FOXBOROUGH, Mass. -- No Aaron Hernandez? No Rob Gronkowski? No Wes Welker?
|After logging a grand total of 69 catches over his first four NFL campaigns, Julian Edelman broke out with 105 grabs in the regular season. (J Pat Carter/Associated Press)|
New England's leading receiver doesn't exactly look the part. He's charitably listed at 5-foot-10, with a playoff beard just short of bushy. Doesn't look like a 1,000-yard receiver, much less one who doesn't typically line up in the slot. Rather, he seems like a not-so-big hockey player.
A kind of goofy one, too. Julian Edelman's passions include smoothie-making, for which he has released an Internet instructional video, and hamburger-eating. There are allegations that he eats the latter Elvis-style, with peanut butter.
I mention that he's Jewish only because I had him submit to ethnic testing.
"Have you seen a Woody Allen flick?" I asked.
"I have," Edelman said.
"A Neil Simon play?"
He didn't quite understand.
"Do you have any guilt?"
"No," Edelman said. "I do not have any guilt."
"That could disqualify you right there," I said. "No guilt."
In fact, it's the Patriots who should feel a tinge. With 105 catches at the veteran's-minimum base salary (non-guaranteed), I'm thinking Edelman might be making less per catch than anybody in football.
I tell him I am here to right that wrong.
He has no problem with that, as long as it's after the playoffs.
Consider: Only three guys caught more balls this season. Julian Edelman had more receiving yards and a better yards-per-game average than Larry Fitzgerald, Marques Colston and Mike Wallace. And he hasn't even been a receiver that long.
He was a quarterback at Kent State -- "a firecrackery kind of guy," he says -- with aspirations to be the next Doug Flutie. NFL teams were so impressed they didn't bother inviting him to the NFL Scouting Combine. Now teams are sorry. Except for the Patriots, of course, who selected him in the seventh round of the 2009 draft.
Did I mention he passed on the Canadian Football League?
"You don't grow up saying you wanna play in the CFL," he says.
No, not in this country. You grow up, as Edelman did, in places like San Mateo, Calif., playing on asphalt in eighth grade and saying, "I'm Tom Brady."
Then, next thing you know, you're a rookie trying to make the team any way you can and there he is, in the huddle, expecting you not to screw up.
"I was a little star-struck," Edelman recalls. "I mean, it was Tom Brady."
He caught 37 balls that season for 359 yards. And when it was over, he moved to Los Angeles.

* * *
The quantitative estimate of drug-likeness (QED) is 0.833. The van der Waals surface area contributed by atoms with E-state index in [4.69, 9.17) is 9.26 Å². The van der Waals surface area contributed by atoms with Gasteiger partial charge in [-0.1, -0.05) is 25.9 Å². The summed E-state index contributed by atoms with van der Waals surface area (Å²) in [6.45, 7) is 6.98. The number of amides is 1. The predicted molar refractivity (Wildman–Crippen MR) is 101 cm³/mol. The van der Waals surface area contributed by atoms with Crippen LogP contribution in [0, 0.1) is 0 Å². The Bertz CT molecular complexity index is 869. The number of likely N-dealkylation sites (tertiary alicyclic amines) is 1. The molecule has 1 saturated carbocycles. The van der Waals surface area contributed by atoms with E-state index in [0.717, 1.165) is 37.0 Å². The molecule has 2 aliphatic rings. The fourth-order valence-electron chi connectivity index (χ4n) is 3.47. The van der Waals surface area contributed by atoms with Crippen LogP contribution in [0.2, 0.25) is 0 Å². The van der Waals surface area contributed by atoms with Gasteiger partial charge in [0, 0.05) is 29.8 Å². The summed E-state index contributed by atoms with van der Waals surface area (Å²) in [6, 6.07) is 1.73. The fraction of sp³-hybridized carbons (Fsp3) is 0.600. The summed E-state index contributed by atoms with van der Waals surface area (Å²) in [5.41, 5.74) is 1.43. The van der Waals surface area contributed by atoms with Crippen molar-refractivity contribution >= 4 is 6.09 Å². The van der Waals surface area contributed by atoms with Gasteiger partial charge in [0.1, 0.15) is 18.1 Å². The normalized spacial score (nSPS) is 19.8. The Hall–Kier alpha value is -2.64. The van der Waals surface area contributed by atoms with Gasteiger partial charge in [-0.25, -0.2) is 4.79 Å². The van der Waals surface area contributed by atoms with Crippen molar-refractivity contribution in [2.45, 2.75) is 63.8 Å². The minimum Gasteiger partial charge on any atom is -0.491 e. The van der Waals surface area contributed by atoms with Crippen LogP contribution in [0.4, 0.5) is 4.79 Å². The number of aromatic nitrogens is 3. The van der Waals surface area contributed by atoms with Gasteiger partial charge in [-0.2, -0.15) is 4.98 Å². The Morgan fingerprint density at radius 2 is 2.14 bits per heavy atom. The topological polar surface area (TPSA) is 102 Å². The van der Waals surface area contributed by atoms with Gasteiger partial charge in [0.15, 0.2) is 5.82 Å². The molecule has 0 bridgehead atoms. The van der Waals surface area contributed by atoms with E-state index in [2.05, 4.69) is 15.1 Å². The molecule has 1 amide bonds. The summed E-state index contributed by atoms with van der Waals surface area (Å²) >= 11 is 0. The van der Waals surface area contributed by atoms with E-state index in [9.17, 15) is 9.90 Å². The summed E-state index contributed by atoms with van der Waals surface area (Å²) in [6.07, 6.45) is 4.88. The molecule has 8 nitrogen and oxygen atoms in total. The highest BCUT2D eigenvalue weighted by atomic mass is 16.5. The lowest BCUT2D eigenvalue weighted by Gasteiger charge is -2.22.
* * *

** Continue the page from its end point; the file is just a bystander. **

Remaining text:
"Cause that's where Tommy is," he says, recalling a conversation with his quarterback. "If you ever needed a guy to throw to, I would, you know, I'd be there. I'd leave anything, you know, a work out ... or if I was out with my buddies ... You know, if Tom called ... "
"Did you get any calls?" I ask.
"Not right away," he said. "It was more once every two weeks. Then it turned into twice a week and --"
"So you moved to Southern California, basically, to be available to play catch with Tom Brady?"
So that's why Brady trusts him.
"It hasn't come overnight," Edelman says. "It's a lot of reps ... I learned from a guy that had really good chemistry with him."
Welker, he means. And the comment raises questions that dogged Welker in New England: Is it the Player or the System? The receiver or the quarterback?
"You're playing with one of the best," Edelman said. "That's huge. ... It could be a combination, I don't know. ... But I'm not gonna complain."
Having no tolerance for modesty, I argue the other position. The numbers say Edelman consistently ranks among the game's best punt returners. He's been pressed into service as a cornerback. And again, unlike Welker, he's not primarily a slot receiver. He's too good an athlete to be dismissed as another Little White Guy.
"I don't know," he says, hesitantly. "I guess there's very few of us. Maybe it's a little club of something."
What about all those dismissing you as a mere cog in Bill Belichick's Machine.
"That's a bunch of noise," he said.
Another Next Man Up? Edelman doesn't want to hear that, either.
"Everyone's got talent at the level we're at," he said. "But being a smart, tough football player, there's a huge premium for that. ... It's one thing to be 100 percent and go out and play football feeling great.
"It's another thing when you're not feeling good. You're sick, or you got a nagging injury, and you gotta go out in the cold and go across the middle where a guy's coming full speed at you trying to kill you."
Through his first four seasons, Julian Edelman logged just nine catches over five playoff games. Saturday night, at Gillette Stadium against the Colts, it will be different. He's New England's leading receiver. This time, Edelman necessitates game planning from the opposition. He's not a bit player. He's the main event.
No difference, he says: "I'm just gonna try to go out there and get open and catch the ball."
"What are you most proud of?" I ask. "One hundred and five catches, a thousand yards? Or being tough enough and healthy enough to play in 16 games?"
"What I'm most proud of, we haven't gotten yet."
Follow Mark Kriegel on Twitter @MarkKriegel.